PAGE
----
"This book is a godsend to teachers—written by teachers conversant with classroom life who are trying to create reforms that enable fellow teachers to get the help they need."—Deborah Meier, winner of the MacArthur Award, founder of Central Park East School, author of In Schools We Trust

"Any theory of change regarding public education must focus on the classroom as the unit of change. Through their thoughtful consideration of the 21st century classroom teacher, Troen and Boles urge us to revisit and reinvent the job definition of this critical agent of change."—Diana Lam, Deputy Chancellor for Teaching and Learning, New York City Department of Education

“This is a valuable critical analysis of the challenges facing the teaching profession, sure to cause controversy but also realistic of the profession. It takes a hard, critical look at issues central to the current educational scene. This recommends it over texts that avoid the difficult questions or sugar-coat the field’s problems.”—John Rury, University of Kansas, Dept. of Teaching & Leadership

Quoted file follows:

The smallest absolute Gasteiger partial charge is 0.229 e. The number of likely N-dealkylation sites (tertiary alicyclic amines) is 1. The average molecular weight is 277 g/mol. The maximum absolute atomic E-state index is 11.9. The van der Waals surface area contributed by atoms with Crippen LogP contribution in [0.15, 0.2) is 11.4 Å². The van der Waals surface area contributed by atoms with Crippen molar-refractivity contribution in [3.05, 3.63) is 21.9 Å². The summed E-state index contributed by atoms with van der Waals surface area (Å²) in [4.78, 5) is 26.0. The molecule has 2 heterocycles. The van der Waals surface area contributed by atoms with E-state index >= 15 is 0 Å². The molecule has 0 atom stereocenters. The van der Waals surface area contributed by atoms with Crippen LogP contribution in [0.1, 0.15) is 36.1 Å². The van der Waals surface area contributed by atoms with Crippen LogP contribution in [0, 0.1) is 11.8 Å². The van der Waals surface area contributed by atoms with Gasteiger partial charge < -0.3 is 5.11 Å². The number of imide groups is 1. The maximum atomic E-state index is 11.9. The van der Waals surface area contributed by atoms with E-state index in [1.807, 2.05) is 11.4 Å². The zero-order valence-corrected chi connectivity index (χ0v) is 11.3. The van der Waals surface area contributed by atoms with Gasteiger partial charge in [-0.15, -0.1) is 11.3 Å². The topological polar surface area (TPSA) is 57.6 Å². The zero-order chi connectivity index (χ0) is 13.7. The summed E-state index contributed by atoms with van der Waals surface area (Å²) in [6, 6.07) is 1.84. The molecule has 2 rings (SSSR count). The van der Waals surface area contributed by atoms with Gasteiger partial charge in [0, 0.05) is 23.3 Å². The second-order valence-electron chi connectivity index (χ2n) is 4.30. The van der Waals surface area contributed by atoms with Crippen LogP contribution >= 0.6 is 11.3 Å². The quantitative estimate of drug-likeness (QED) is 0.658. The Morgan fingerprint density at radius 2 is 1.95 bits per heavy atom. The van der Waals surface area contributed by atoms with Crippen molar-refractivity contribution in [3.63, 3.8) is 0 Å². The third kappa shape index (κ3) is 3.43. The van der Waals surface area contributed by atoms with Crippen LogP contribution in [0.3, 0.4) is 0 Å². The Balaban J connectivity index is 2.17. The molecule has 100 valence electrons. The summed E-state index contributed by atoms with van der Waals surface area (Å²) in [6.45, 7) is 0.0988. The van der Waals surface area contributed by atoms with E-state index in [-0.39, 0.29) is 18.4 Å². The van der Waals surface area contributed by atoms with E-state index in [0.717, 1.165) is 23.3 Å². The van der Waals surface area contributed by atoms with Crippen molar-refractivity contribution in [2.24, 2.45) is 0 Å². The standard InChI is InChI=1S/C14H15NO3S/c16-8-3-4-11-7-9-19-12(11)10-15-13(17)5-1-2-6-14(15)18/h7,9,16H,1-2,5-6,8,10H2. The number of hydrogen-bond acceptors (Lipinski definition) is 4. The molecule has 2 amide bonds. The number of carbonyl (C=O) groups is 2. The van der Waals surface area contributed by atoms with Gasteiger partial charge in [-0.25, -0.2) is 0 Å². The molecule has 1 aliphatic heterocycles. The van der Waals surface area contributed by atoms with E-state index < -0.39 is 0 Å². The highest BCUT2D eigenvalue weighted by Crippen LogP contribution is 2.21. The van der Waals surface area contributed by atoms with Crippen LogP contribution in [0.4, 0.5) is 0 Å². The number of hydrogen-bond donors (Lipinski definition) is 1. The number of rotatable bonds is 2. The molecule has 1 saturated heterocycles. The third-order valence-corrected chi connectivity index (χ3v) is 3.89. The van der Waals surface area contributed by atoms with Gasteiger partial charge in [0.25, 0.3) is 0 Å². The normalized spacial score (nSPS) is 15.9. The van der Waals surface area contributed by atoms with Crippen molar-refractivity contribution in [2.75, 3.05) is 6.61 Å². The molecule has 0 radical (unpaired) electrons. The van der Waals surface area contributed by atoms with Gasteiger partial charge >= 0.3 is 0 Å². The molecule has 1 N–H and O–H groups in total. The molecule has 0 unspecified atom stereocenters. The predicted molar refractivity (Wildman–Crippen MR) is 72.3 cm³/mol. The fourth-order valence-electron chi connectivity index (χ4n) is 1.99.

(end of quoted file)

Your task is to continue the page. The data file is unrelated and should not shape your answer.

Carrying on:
“For well over a century, teachers have remained second-class citizens in the world of professionals—low pay, poor working conditions, and no path to career advancement. But why and at what cost? In their compelling analysis, Boles and Troen explore both the problem and the price that students and society pay. Their wise diagnosis and imaginative plan of action make this engaging book essential reading for all who would take school reform seriously.”—Susan Moore Johnson, Harvard Graduate School of Education

"It’s easy to be depressed about the condition of teaching in America’s public schools, and learning how it all came about does little to ease the pain. But Vivian Troen and Katherine Boles go one step further and offer a practical vision of how our children can get the high-quality teaching they deserve. Their vision is worth pondering—and even implementing."—Ted Fiske, Former Education Editor of the New York Times and author, with Helen F. Ladd, of When Schools Compete: A Cautionary Tale

“A practical vision of how our children can get the high-quality teaching they deserve—a vision worth pondering and even implementing.”—Ted Fiske, former Education Editor of the New York Times and coauthor of When Schools Compete: A Cautionary Tale